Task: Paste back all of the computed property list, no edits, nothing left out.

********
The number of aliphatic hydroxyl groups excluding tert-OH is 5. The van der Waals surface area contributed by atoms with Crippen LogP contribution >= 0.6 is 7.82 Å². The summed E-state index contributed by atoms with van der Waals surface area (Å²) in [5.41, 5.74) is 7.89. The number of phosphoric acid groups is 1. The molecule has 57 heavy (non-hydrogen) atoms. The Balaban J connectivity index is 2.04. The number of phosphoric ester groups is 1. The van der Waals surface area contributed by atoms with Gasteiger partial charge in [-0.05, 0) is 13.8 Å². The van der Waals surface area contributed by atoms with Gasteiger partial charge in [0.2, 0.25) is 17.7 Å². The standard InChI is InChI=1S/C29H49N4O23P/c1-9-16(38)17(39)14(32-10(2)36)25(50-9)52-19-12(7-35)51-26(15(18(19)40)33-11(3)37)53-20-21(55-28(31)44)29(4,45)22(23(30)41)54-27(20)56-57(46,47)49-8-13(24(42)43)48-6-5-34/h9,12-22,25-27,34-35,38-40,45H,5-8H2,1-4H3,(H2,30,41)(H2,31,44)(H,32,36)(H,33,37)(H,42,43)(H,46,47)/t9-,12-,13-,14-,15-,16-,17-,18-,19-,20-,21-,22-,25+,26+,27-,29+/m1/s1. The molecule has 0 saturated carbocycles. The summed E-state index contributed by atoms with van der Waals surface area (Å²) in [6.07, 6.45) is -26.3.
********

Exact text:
The number of aliphatic hydroxyl groups excluding tert-OH is 5. The van der Waals surface area contributed by atoms with Crippen LogP contribution >= 0.6 is 7.82 Å². The summed E-state index contributed by atoms with van der Waals surface area (Å²) in [5.41, 5.74) is 7.89. The number of phosphoric acid groups is 1. The molecule has 57 heavy (non-hydrogen) atoms. The Balaban J connectivity index is 2.04. The number of phosphoric ester groups is 1. The van der Waals surface area contributed by atoms with Gasteiger partial charge in [-0.05, 0) is 13.8 Å². The van der Waals surface area contributed by atoms with Gasteiger partial charge in [0.2, 0.25) is 17.7 Å². The standard InChI is InChI=1S/C29H49N4O23P/c1-9-16(38)17(39)14(32-10(2)36)25(50-9)52-19-12(7-35)51-26(15(18(19)40)33-11(3)37)53-20-21(55-28(31)44)29(4,45)22(23(30)41)54-27(20)56-57(46,47)49-8-13(24(42)43)48-6-5-34/h9,12-22,25-27,34-35,38-40,45H,5-8H2,1-4H3,(H2,30,41)(H2,31,44)(H,32,36)(H,33,37)(H,42,43)(H,46,47)/t9-,12-,13-,14-,15-,16-,17-,18-,19-,20-,21-,22-,25+,26+,27-,29+/m1/s1. The molecule has 0 saturated carbocycles. The summed E-state index contributed by atoms with van der Waals surface area (Å²) in [6.07, 6.45) is -26.3.